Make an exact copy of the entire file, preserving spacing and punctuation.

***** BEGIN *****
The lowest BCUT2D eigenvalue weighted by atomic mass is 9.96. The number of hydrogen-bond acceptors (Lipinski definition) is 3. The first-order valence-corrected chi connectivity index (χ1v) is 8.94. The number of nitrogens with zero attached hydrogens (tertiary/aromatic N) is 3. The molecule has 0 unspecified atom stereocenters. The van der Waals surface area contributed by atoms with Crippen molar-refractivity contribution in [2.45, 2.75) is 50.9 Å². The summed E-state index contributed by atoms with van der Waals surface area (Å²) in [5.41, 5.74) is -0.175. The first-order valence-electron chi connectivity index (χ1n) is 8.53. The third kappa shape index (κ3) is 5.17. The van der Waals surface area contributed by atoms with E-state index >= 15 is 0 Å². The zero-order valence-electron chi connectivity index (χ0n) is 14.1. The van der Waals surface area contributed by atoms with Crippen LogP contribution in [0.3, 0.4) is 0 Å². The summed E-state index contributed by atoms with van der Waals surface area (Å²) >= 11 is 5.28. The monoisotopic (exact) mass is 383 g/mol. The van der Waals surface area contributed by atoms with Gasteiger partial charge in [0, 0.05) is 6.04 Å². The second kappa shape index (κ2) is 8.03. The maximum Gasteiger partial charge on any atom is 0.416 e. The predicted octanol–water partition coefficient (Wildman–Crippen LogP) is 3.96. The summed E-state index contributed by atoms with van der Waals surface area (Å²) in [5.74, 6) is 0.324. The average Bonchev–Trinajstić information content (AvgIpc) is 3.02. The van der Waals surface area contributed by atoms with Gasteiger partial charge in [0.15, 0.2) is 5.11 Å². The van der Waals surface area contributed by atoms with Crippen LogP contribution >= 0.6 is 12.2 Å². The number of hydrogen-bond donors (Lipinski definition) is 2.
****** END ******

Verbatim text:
The lowest BCUT2D eigenvalue weighted by atomic mass is 9.96. The number of hydrogen-bond acceptors (Lipinski definition) is 3. The first-order valence-corrected chi connectivity index (χ1v) is 8.94. The number of nitrogens with zero attached hydrogens (tertiary/aromatic N) is 3. The molecule has 0 unspecified atom stereocenters. The van der Waals surface area contributed by atoms with Crippen molar-refractivity contribution in [2.45, 2.75) is 50.9 Å². The summed E-state index contributed by atoms with van der Waals surface area (Å²) in [5.41, 5.74) is -0.175. The first-order valence-electron chi connectivity index (χ1n) is 8.53. The third kappa shape index (κ3) is 5.17. The van der Waals surface area contributed by atoms with E-state index >= 15 is 0 Å². The zero-order valence-electron chi connectivity index (χ0n) is 14.1. The van der Waals surface area contributed by atoms with Crippen LogP contribution in [0.3, 0.4) is 0 Å². The summed E-state index contributed by atoms with van der Waals surface area (Å²) >= 11 is 5.28. The monoisotopic (exact) mass is 383 g/mol. The van der Waals surface area contributed by atoms with Gasteiger partial charge in [0, 0.05) is 6.04 Å². The second kappa shape index (κ2) is 8.03. The maximum Gasteiger partial charge on any atom is 0.416 e. The predicted octanol–water partition coefficient (Wildman–Crippen LogP) is 3.96. The summed E-state index contributed by atoms with van der Waals surface area (Å²) in [5.74, 6) is 0.324. The average Bonchev–Trinajstić information content (AvgIpc) is 3.02. The van der Waals surface area contributed by atoms with Gasteiger partial charge in [0.15, 0.2) is 5.11 Å². The van der Waals surface area contributed by atoms with Crippen LogP contribution >= 0.6 is 12.2 Å². The number of hydrogen-bond donors (Lipinski definition) is 2.